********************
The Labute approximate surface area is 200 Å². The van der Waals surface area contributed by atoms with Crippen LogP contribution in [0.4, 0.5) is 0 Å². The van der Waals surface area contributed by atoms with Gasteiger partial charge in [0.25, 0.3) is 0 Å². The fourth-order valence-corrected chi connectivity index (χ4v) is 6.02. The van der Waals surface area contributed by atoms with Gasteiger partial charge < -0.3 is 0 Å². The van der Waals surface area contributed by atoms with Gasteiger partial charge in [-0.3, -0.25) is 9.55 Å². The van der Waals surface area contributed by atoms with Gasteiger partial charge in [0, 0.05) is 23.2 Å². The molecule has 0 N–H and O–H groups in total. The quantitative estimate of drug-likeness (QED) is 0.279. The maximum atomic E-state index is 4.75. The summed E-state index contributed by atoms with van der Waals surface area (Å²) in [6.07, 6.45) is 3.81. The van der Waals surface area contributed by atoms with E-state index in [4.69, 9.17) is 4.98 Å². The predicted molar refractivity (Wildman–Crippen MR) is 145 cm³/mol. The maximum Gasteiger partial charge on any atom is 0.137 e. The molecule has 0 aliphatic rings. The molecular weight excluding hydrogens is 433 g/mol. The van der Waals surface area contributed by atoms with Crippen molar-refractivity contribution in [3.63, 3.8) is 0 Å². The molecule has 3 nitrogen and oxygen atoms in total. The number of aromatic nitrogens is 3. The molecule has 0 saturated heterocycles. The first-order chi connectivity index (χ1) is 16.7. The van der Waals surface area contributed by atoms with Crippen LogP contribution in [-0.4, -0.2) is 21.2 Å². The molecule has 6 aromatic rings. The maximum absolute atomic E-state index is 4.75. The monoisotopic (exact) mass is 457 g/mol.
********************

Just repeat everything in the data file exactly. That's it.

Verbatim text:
The Labute approximate surface area is 200 Å². The van der Waals surface area contributed by atoms with Crippen LogP contribution in [0.4, 0.5) is 0 Å². The van der Waals surface area contributed by atoms with Gasteiger partial charge in [0.25, 0.3) is 0 Å². The fourth-order valence-corrected chi connectivity index (χ4v) is 6.02. The van der Waals surface area contributed by atoms with Gasteiger partial charge < -0.3 is 0 Å². The van der Waals surface area contributed by atoms with Gasteiger partial charge in [-0.3, -0.25) is 9.55 Å². The van der Waals surface area contributed by atoms with Gasteiger partial charge in [0, 0.05) is 23.2 Å². The molecule has 0 N–H and O–H groups in total. The quantitative estimate of drug-likeness (QED) is 0.279. The maximum atomic E-state index is 4.75. The summed E-state index contributed by atoms with van der Waals surface area (Å²) in [6.07, 6.45) is 3.81. The van der Waals surface area contributed by atoms with E-state index in [4.69, 9.17) is 4.98 Å². The predicted molar refractivity (Wildman–Crippen MR) is 145 cm³/mol. The maximum Gasteiger partial charge on any atom is 0.137 e. The molecule has 0 aliphatic rings. The molecular weight excluding hydrogens is 433 g/mol. The van der Waals surface area contributed by atoms with Crippen molar-refractivity contribution in [3.63, 3.8) is 0 Å². The molecule has 3 nitrogen and oxygen atoms in total. The number of aromatic nitrogens is 3. The molecule has 0 saturated heterocycles. The first-order chi connectivity index (χ1) is 16.7. The van der Waals surface area contributed by atoms with Crippen LogP contribution in [-0.4, -0.2) is 21.2 Å². The molecule has 6 aromatic rings. The maximum absolute atomic E-state index is 4.75. The monoisotopic (exact) mass is 457 g/mol.